CHARLESTON, W.Va. -- The Kanawha County school system recently printed posters, ran advertisements in local media and posted information on its website about a community meeting to discuss the name of the new elementary school being built on Charleston's West Side.
About 15 people attended Thursday night's meeting at Stonewall Jackson Middle School, not counting a similar number of school administrators and media members.
"I wish there would have been more," said Jane Roberts, assistant superintendent for elementary education.
Roberts, who ran the meeting, said the option to submit suggestions on the website might have kept people at home. Since the online drop box opened about two weeks ago, close to 75 people have submitted suggestions, Roberts said. While some are a bit "silly," she said others are reasonable.
One in particular is the frontrunner.
"I'll tell you, Edgewood is probably leading the way, as far as suggestions go," Robert said.
The new school is located a little less than a mile off of Edgewood Drive. Roberts said the history and tradition of the area is probably why the name is most popular.
Billed as the school of the future, the new elementary school is designed for a project-based curriculum laden with technology. J.E. Robins and Watts elementary schools will close once the new school is built. Officials expect it to open by fall of 2014.
Roberts said she hadn't heard anything controversial mentioned regarding the Edgewood Elementary suggestion.
"Not yet," she added.
Debate raged back and forth concerning the naming of the other new West Side elementary school. Following a student vote and discussions about whether schools could be named after people who are still alive, the board settled on the name West Side Elementary. After outcry from community members and several heated public meetings, the board eventually added the name "Mary C. Snow" -- the first black principal of a desegregated school in Kanawha County -- to the building.
Of the three names suggested during Thursday's meeting, three different people voiced support for Edgewood Elementary. Ryan Hensley, an 11-year-old fifth grader at J.E. Robins, has his fingers crossed that will be the choice.
"It's near Edgewood, it's by the street," Ryan said.
The cardinal should be the mascot because it's the state bird. A Mountaineer's fan, he favors blue and gold for the school's colors.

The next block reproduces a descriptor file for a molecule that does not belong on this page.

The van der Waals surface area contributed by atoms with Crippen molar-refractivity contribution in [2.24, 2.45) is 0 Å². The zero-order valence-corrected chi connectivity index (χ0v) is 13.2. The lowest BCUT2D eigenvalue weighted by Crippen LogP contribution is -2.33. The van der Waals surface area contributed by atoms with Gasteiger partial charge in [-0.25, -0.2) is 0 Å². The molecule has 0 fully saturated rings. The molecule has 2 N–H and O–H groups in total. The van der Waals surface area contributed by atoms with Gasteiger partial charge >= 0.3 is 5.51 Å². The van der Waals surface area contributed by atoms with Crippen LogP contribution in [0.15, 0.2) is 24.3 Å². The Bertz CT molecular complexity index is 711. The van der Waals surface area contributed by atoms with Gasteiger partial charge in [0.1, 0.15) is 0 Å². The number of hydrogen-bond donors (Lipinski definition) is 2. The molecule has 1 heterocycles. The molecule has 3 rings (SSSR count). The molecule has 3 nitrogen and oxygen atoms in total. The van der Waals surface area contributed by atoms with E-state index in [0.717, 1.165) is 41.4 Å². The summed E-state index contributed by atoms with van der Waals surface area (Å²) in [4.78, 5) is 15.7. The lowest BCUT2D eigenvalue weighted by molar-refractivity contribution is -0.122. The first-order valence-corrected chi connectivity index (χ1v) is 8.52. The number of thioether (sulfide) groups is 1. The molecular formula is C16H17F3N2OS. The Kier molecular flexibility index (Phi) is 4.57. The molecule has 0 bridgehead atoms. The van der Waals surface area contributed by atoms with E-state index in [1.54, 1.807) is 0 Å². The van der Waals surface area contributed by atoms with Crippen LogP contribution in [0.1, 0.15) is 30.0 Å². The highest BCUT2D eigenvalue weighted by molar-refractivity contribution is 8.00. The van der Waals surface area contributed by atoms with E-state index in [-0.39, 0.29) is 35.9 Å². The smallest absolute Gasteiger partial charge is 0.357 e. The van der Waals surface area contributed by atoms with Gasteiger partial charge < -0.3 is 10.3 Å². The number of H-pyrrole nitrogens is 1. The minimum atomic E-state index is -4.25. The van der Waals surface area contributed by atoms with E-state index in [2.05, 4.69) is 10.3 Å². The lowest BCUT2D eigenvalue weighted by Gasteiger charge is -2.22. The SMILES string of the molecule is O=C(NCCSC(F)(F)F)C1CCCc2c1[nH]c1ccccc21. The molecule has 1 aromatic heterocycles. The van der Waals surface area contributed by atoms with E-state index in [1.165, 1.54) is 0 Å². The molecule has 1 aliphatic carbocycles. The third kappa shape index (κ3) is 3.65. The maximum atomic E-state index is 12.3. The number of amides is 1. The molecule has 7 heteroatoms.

His mother Jessica attended the meeting with Ryan and his 15-year-old sister Megin in order to support her son. His uncle is working on the project, but Ryan's interest is deeper, his mom said.
"I'm just going with him because he's so excited about it. He said 'I want to be part of history and naming the school'," Jessica said.
Chuck Frostick, an employee of West Virginia Public Broadcasting and father of a student who attended Watts, suggested the school be named after Judge James H. Brown.
In a prepared statement, he said Brown helped write the state constitution, was one of the first members of the state Supreme Court and two of his descendants taught at Watts.
Frostick is Brown's great, great grandson, but said he would favor the name even if they weren't related.
"Given his historical importance to the state of West Virginia, I believe his name should be given great consideration," Frostick told the crowd.
Another student suggested the name "Brooklyn Woods." She said the new school is in the woods, but did not provide further justification or her name.
Before taking suggestions, the school's principal, Henry Nearman, gave a brief overview of the new school. Nearman, currently principal at J.E. Robins, talked about how the building's design and curriculum should induce student improvement.
The rooms cater to small group work, and the curriculum is focused on projects. Students set their own goals, in accordance with teachers, and have enhanced technological equipment to achieve those goals, he said.
That includes a device, similar to an iPad or tablet, for students in second through fifth grade. Students can message teachers or video chat with other students, as well as access lesson plans in accordance with the school's 24-7 learning model, Nearman said.
He opted to stay out of the discussion of the name.
"I'm allowing the community, parents, students and staff to voice their opinion," he said after the meeting.
The county school board gets the final say, but Roberts said the board would receive all suggestions. Following the backlash of the Mary C. Snow naming process, board members implemented a new policy for naming schools in October.
None of the five board members attended Thursday's meeting, but four said earlier in the day by phone they wanted the community to decide. Becky Jordon was the only board member to suggest a name -- she favors Edgewood Elementary -- but she emphasized that it's up to the community. Board member Robin Rector did not return a message.
Suggestions can be submitted until Feb. 15. The board will decide the school's name, colors and mascot in March.